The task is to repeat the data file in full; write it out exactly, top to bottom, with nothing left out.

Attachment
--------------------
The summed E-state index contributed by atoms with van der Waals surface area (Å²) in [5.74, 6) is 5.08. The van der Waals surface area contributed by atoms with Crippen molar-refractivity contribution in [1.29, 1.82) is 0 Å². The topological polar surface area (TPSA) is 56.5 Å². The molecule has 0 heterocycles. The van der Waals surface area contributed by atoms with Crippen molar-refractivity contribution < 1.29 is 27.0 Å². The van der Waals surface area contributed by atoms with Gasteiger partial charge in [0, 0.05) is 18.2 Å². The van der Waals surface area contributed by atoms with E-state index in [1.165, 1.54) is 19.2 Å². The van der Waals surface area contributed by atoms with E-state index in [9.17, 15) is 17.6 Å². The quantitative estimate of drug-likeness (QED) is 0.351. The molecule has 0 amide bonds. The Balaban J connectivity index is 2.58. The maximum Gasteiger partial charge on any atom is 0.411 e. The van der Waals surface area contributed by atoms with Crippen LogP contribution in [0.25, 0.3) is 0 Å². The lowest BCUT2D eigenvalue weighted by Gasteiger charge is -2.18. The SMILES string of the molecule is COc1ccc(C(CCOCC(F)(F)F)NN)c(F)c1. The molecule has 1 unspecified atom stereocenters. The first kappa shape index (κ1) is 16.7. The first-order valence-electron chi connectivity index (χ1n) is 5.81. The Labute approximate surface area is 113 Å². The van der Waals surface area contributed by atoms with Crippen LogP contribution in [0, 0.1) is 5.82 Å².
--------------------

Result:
The summed E-state index contributed by atoms with van der Waals surface area (Å²) in [5.74, 6) is 5.08. The van der Waals surface area contributed by atoms with Crippen molar-refractivity contribution in [1.29, 1.82) is 0 Å². The topological polar surface area (TPSA) is 56.5 Å². The molecule has 0 heterocycles. The van der Waals surface area contributed by atoms with Crippen molar-refractivity contribution < 1.29 is 27.0 Å². The van der Waals surface area contributed by atoms with Gasteiger partial charge in [0, 0.05) is 18.2 Å². The van der Waals surface area contributed by atoms with E-state index in [1.165, 1.54) is 19.2 Å². The van der Waals surface area contributed by atoms with E-state index in [9.17, 15) is 17.6 Å². The quantitative estimate of drug-likeness (QED) is 0.351. The molecule has 0 amide bonds. The Balaban J connectivity index is 2.58. The maximum Gasteiger partial charge on any atom is 0.411 e. The van der Waals surface area contributed by atoms with Crippen LogP contribution in [0.25, 0.3) is 0 Å². The lowest BCUT2D eigenvalue weighted by Gasteiger charge is -2.18. The SMILES string of the molecule is COc1ccc(C(CCOCC(F)(F)F)NN)c(F)c1. The molecule has 1 unspecified atom stereocenters. The first kappa shape index (κ1) is 16.7. The first-order valence-electron chi connectivity index (χ1n) is 5.81. The Labute approximate surface area is 113 Å². The van der Waals surface area contributed by atoms with Crippen LogP contribution in [0, 0.1) is 5.82 Å².